Every semester I discuss an Internet-sales hypothetical with my Internet law class, in which a consumer in State A purchases goods from a seller in State B, is unhappy with the purchase, and wants to pursue legal claims against the seller. The first question we discuss is “where did the transaction take place?” Some say the transaction takes place in the consumer’s state, some say it takes place in the seller’s state, some say it takes place wherever the retailer’s servers are located, and some say you can’t tell. The law has not provided a definitive answer to this question, nor does it need to. The law has been able to resolve whether State A could exercise long-arm jurisdiction over the seller or whether the seller must collect and remit to State B sales tax on the non-resident consumer’s purchase. Under current U.S. law an online retailer does not, by having an online sales presence alone, automatically subject itself to jurisdiction in every state in which its products are sold.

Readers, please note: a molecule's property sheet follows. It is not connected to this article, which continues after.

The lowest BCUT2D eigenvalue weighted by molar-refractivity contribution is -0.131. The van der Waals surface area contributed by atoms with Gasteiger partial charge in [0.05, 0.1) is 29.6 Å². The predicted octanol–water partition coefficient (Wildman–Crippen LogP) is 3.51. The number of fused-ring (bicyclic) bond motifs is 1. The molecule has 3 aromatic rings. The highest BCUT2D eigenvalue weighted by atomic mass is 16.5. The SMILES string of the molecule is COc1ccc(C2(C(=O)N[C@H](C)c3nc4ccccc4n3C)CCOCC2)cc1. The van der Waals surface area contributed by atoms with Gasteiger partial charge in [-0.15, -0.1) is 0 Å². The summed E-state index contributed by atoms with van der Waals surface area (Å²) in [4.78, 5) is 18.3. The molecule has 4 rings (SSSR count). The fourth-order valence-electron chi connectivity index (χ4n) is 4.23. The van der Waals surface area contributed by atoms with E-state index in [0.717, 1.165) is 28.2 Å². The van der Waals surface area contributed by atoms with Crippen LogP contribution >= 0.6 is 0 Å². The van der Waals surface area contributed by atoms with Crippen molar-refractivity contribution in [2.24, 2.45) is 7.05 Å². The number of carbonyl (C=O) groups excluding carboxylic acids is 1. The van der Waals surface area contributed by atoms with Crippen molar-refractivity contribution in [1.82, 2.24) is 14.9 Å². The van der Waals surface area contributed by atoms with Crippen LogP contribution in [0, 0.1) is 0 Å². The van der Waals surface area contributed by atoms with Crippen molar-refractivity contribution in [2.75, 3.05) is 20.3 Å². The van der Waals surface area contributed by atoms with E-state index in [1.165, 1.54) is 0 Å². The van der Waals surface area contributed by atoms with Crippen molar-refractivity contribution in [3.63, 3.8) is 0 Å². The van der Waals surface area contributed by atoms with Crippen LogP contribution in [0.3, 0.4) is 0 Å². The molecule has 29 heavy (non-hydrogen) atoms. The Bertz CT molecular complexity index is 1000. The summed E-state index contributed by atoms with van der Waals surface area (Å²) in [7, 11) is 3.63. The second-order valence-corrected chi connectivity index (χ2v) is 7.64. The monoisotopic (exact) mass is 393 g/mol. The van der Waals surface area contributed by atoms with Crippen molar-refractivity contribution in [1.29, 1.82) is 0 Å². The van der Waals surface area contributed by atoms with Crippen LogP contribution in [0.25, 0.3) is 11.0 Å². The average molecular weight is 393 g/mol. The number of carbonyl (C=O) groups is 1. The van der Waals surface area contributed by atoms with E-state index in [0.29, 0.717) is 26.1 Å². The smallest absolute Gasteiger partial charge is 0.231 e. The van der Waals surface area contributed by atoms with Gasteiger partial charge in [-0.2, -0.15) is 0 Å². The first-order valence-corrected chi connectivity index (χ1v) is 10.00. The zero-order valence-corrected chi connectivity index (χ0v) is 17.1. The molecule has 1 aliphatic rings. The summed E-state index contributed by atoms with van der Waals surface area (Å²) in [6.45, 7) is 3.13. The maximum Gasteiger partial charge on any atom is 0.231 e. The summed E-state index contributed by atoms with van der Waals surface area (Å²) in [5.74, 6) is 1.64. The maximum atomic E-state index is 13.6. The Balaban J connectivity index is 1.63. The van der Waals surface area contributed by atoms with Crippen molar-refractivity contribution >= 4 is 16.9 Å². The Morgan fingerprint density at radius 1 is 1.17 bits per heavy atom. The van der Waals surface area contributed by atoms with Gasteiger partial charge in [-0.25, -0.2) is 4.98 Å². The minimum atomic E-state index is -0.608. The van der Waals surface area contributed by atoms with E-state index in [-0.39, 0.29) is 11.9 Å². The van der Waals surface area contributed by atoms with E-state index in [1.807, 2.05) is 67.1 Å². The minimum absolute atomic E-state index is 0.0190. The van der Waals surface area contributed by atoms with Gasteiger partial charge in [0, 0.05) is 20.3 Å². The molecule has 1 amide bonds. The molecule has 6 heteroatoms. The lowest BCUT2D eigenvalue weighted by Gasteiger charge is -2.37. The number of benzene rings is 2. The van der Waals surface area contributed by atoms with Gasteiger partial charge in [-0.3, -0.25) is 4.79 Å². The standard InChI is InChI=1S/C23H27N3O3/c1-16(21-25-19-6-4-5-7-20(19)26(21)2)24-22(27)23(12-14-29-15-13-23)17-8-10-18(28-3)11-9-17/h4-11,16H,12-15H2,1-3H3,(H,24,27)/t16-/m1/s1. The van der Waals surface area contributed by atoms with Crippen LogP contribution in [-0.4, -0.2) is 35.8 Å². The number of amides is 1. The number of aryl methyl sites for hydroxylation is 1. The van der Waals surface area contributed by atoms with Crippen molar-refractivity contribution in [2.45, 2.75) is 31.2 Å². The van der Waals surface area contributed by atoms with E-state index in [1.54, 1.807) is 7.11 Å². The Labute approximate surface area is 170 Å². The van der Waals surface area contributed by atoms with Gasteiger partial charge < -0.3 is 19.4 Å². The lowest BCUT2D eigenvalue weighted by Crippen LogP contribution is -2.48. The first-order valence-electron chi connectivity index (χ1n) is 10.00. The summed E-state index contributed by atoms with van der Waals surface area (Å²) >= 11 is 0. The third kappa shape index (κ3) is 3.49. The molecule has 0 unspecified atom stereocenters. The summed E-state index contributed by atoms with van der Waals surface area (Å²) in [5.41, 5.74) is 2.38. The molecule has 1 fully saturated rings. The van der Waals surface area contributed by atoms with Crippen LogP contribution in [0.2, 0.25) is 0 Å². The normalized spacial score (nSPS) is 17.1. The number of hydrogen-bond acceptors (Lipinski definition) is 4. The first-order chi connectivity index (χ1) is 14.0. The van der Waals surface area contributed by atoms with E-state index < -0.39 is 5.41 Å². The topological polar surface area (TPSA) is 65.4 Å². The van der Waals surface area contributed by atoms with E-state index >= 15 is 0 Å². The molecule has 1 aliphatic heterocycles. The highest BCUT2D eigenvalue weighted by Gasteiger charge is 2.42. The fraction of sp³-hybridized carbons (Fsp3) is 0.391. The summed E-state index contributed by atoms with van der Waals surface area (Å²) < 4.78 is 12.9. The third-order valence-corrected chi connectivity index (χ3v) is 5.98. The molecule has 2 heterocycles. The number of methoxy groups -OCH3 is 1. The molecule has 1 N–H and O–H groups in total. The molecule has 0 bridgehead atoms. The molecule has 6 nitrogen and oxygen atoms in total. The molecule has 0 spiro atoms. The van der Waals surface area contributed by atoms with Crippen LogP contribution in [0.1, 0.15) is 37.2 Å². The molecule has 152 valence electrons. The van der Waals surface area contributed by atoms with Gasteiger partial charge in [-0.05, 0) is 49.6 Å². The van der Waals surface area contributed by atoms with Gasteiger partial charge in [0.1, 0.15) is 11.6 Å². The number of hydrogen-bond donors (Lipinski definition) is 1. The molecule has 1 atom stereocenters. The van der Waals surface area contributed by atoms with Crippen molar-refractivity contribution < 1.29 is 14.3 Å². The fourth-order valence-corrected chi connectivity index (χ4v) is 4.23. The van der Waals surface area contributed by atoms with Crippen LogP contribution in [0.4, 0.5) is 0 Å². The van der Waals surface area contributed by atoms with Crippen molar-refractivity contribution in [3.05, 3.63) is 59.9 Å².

A proposed law would complicate this question in the European Union. As reported here by TimesOnline, the law would, in any business-to-consumer contract, make the contract subject to the law of the country in which the consumer resides. Critics argue that the law would limit the growth of EU e-commerce and limit consumer choice. Opposing the law, the British Retail Consortium stated that “[t]he sheer cost and uncertainty inherent in such a scenario is so high, that it is simply not credible to assume that companies, and small ones in particular, could engage in such trade.” Consumer advocates contend, on the other hand, that consumers might be wary about purchasing from other countries if they are not protected by their own laws.
I’m curious to see what happens.